In the United Kingdom, the average home now costs over £200,000. Whether you're a first-time buyer hoping to get on the property ladder or a current homeowner looking to move home, you may require at least a £200,000 mortgage for the right property. This is also true if you’re remortgaging and have at least £200,000 left on your existing mortgage or want to release some equity.

If you're considering applying for a £200,000 mortgage, it's a good idea to learn more about lender criteria, what you expect the overall cost of your mortgage to be, the monthly repayments you'll be bound to and the factors that can influence these.


What Is a £200,000 Mortgage?

A £200,000 mortgage is a secured loan taken out by a borrower to purchase or refinance a property. The loan amount is £200,000 and is secured against your new or existing home. The borrower agrees to meet the monthly payment, typically comprising a capital payment and interest payment, in order to repay the loan plus interest over a specified mortgage term such as 25 years. You will likely remortgage onto a new deal before the end of the mortgage term as your introductory rate ends, to avoid going onto your lender’s more expensive SVR (standard variable rate).


What Is the Total Cost of a £200,000 Mortgage?

The total cost of a £200,000 mortgage refers to the overall amount you'll pay if you take out a mortgage for this amount with a lender. Though it's common to assume that the total cost of a £200,000 mortgage is simply that - £200,000 - there are multiple charges and factors to consider, including the following:

  • Loan amount – as on a £200,000 mortgage you’re borrowing £200,000, you’ll need to repay this by the end of the mortgage term (or when you remortgage). You typically repay the capital loan amount via either monthly capital repayments or in one bulk payment as the end of the mortgage term (or upon remortgaging)

  • Interest - another main cost to consider is interest. When you take out a mortgage you’re charged an interest rate. This interest rate is charged on the outstanding loan amount. With a typical repayment mortgage, you make monthly payments that include both a capital repayment and an interest payment. With an interest-only mortgage, you only pay the interest each month and repay the outstanding loan amount at the end of the mortgage term. The kind of interest rate you secure will depend on a few different factors, such as your credit history and your LTV (loan-to-value)

  • Deposit – it’s very well known that you’ll likely need a deposit to secure a mortgage. The minimum deposit you need to provide is at least 5% of the property’s purchase price. This means that if you wanted a mortgage on a £200,000 house, you would need at least £10,000 in deposit and the loan would make up the remaining £190,000. If you wanted to secure a mortgage of around £200,000 for a house worth £210,000, you’d need about £10,500 in deposit. You don’t pay your house mortgage deposit until exchange of contracts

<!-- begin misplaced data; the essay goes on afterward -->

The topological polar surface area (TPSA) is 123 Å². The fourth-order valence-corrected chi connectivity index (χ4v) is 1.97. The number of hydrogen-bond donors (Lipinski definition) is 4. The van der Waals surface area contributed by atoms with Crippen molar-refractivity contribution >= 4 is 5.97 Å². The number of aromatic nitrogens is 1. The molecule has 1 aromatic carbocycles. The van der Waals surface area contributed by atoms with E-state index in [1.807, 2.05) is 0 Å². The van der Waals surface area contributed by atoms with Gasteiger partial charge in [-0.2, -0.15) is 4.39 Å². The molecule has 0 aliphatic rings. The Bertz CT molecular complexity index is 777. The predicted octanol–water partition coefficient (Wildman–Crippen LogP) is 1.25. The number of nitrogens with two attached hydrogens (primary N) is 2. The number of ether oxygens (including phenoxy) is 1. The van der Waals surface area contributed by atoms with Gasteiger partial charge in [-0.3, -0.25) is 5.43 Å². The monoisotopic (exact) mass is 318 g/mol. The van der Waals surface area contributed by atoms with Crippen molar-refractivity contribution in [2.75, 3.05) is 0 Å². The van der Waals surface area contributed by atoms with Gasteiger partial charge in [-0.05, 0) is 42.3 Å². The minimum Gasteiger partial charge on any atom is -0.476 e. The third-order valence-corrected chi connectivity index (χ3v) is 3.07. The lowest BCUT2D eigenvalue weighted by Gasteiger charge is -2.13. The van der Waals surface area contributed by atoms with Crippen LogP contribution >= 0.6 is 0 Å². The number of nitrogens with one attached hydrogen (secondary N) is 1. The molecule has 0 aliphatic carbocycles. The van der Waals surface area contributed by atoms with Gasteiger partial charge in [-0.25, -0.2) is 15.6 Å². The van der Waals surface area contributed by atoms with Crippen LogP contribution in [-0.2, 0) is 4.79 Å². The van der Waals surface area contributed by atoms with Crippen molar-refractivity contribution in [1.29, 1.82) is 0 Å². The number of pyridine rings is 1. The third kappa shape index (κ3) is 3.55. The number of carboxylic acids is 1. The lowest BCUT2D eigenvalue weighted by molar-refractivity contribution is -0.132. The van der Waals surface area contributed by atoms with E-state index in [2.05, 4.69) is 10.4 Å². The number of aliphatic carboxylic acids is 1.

• Stamp Duty – you have to pay Stamp Duty Tax when you purchase a property in the UK worth over a certain amount. Work out how much Stamp Duty you’ll pay with our Stamp Duty Tax Calculator.

  • Fees – you’ll have a few fees to pay when you take out a mortgage. This can include solicitors’ fees, lenders’ fees, broker fees, survey fees, moving costs, etc.


What Are the House Repayments on £200,000 Mortgage?

The house repayments on £200,000 mortgage will vary depending on your deal. Here are some general factors that will impact your monthly payments:

  • Type of mortgage - with a typical repayment mortgage, you make monthly payments that include both a capital repayment and an interest payment. With an interest-only mortgage, you only make interest payments each month as you pay off the outstanding loan amount at the end of the mortgage term. This means that interest-only mortgages typically have lower monthly costs. However, as the interest rate is charged on the total outstanding mortgage amount at that time – and the outstanding loan balance doesn’t reduce each month on an interest-only mortgage like it does with a repayment mortgage - you usually pay more interest overall with an interest-only mortgage than a repayment mortgage. The kind of interest rate you secure will depend on a few different factors, such as your credit history and your LTV (loan-to-value)